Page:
‘It buckin’ hurts, mate! Naawwww! Buckin’ ‘ell! Cheysus Kay-Ryst!!’
Mr Layton carries this on at top volume the whole time. It’s so emphatic, in a Carry On Cockney kind of way, it would make you laugh, except the contrast with his dreadfully debilitated state brings you up short. Mr Layton has cancer. We’ve been called out in the early hours because he’s hit a rocky patch, some kind of sepsis no doubt, with low blood pressure, high temperature, tachycardia, and pain despite a container of meds. His cancer is an aggressive form; it’s taken hold quite recently, and an appropriate care package isn’t fully in place.
Mr Layton’s daughter Chrissie is sitting just slightly back from him on a low stool. She’s smiling, but when she catches my eye she presses her lips together, shakes her head slowly from side to side and mimes the word terminal.
‘Has there been any Macmillan involvement?’
Barry, the son, a gigantic man dressed in a roughly stitched sheepskin coat and blockish loafters – like a friendly ogre the villagers dressed in whatever building materials they had to hand – takes a sip from a mug of tea the size of a vase and grimaces.
‘Yep. They were round today.’
‘So what did they say about this sort of thing happening?’ says Rae, flicking through the folder.
‘I don’t think they got that far, mate.’
‘And what about hospices? Did they...?’
Barry tugs her elbow, frowns and shakes his head.
‘Don’t go there,’ he says, barely moving his lips. ‘He don’t want that.’
Rae puts the folder aside.
‘Obviously we’d do anything to keep your dad out of hospital, but I’m not sure what else we can do here, especially if – erm – that other option isn’t on the table.’
Barry shakes his head again and buries his face in the mug.
‘Buckin’ ell! Cheysus Kay-Ryst! It ‘urts! It buckin’ urts!’
‘At least we’ll be able to get on top of this infection, sort the pain control out and get you back home as soon as possible.’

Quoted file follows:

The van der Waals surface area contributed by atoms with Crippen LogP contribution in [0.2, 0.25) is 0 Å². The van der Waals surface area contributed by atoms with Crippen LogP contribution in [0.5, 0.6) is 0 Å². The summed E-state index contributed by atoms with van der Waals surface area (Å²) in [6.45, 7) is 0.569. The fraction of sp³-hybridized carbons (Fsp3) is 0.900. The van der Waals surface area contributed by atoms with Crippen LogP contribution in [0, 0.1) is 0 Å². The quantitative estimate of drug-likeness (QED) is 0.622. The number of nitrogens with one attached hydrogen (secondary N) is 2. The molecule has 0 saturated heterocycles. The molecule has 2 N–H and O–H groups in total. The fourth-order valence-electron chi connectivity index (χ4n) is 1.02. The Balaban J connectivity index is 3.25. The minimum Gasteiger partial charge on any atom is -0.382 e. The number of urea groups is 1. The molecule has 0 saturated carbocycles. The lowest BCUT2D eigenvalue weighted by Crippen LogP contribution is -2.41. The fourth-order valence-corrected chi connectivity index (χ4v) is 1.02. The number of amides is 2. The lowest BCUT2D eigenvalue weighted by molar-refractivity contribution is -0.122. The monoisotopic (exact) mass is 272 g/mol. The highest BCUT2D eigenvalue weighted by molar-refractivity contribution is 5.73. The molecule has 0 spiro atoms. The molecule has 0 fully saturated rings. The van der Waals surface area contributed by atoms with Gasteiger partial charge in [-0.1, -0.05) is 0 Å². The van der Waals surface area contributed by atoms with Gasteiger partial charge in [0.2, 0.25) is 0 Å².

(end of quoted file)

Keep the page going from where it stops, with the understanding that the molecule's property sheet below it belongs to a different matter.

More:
‘That sounds good,’ says Chrissie, squeezing his hand. ‘Let’s take a nice little trip up the hospital. Shall we, Dad? Hey?’
I wait with them whilst Rae goes to handover.
Mr Layton’s shouting has subsided into a delirious, low-grade kind of fuss. He plucks at the blankets on his lap and carries on a conversation only he can follow. Chrissie stands next to him, rubbing his shoulder; her brother stands at the foot of the trolley, his hands in his pockets, his legs planted left and right, shifting his weight only occasionally as if to take the load better.
‘I’ve only just come down from a job up north,’ he says. ‘I’m knackered.’
‘Oh? What do you do, then?’
‘I’m on the cranes.’
He’s so enormous I imagine him passing up wheelbarrows of cement in his bare hands, the BFG of the construction industry.
‘They put a crane up on a site near where I live,’ I tell him. ‘It was so impressive to see it go up. And then one morning I was out walking the dog, and it was really foggy, and there was this banging coming from overhead. When I got a bit closer I could just make out a guy in a yellow jacket standing right out on the end of the boom, whacking something with a hammer. It made my legs weak to see him standing like that, right out on the end, bent over that drop, banging away. And the fog just made it worse.’
‘Yep. We’ll do that,’ he says.
‘I don’t think I ever really thought about cranes before that. Simple things, like where you put it up. How much of the site you’ll have to cover. Practical things.’
‘It’s how you take ‘em down at the end of it that’s more of a problem,’ says Barry. He leans forward a little and widens his eyes at me. ‘How are you gonna get your crane out when the building’s done?’ he says.
What would you do? Put up a crane to take out the crane? Then what about that crane? There’d be no end to it.
Barry shifts his weight again.
‘What do you call a big hole that runs through a building?’ he says.
I think about it, then shrug again.
‘A lift shaft!’ he says. ‘You put your crane up where the lift shaft is going to go. Your forty-foot boom covers the site. And when you’re done, you take the crane away, and there you are!’
‘Buckin’ cranes!’ says Mr Layton, shifting up straight on the trolley and gripping the rails. ‘Cheysus buckin’ Kay-Ryst!’
Barry taps me on the shoulder, grins and points an index finger up. ‘Scared of heights,’ he says. ‘Aren’t you, pops?’